Program Highlights

Electromechanical Switching in Graphene Nanoribbons

Renat Sabirianov and Wai-Ning Mei
Nebraska MRSEC

Properties of graphene, the strongest and most flexible as well as stretchable material can be tuned by mechanical deformations. In principle, by suitable engineering of local strain profiles, all-graphene electronics could be integrated on a single graphene sheet. Transport properties of graphene are very sensitive to mechanical deformations. For example, the bending of graphene films can enhance the film’s resistance, while the uniaxial stretching either enhances or reduces the film’s resistance. Furthermore, the uniaxial strain leads to the opening of the band gap in graphene. A number of spintronic devices such as a spin valve and a field-effect transistor were proposed. A moderate (~10%) magnetoresistance was observed at room temperature in a spin valve where graphene is sandwiched by two ferromagnetic electrodes. This research reports electromechanical switching in graphene nanoribbons (Carbon 51, 102-109 (2013)). Density-functional theory (DFT) calculations were used to investigate the effect of twisting on the electronic, magnetic and transport properties of zigzag graphene nanoribbon (ZGNR). The calculations showed that ZGNR in its antiferromagnetic ground state is insensitive to twisting and the conductance of the twisted ZGNR is almost unchanged. However, electromechanical switching can be realized by twisting a ferromagnetic ZGNR, which after twisting is an ideal spin valve in the case of oppositely polarized leads.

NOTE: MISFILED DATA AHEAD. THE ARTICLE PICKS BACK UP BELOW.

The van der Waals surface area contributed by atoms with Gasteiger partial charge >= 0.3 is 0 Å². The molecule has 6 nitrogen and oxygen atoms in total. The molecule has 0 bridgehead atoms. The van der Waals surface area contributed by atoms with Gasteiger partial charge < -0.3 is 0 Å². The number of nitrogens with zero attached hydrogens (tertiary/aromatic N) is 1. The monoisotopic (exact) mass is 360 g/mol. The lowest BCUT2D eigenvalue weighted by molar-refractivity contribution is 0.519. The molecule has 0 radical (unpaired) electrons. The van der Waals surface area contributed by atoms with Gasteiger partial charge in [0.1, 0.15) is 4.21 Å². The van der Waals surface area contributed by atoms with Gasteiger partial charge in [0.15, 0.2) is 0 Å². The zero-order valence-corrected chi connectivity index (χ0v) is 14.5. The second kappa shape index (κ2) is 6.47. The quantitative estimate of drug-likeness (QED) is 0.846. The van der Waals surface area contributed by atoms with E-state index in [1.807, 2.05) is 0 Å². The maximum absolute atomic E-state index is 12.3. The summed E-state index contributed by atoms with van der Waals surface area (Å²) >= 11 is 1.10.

These programs are supported by the National Science Foundation, Division of Materials Research, Materials Research Science and Engineering Program, Grant 0820521.


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The spin structures of the antiferromagnetic (top) and the ferromagnetic twisted zigzag graphene nanoribbon (bottom) with a noncollinear magnetic domain wall. 

Highlight Info

Date: March 2014
Research Area:
IRG1: Nanoscale Spin-Polarized Matter by Design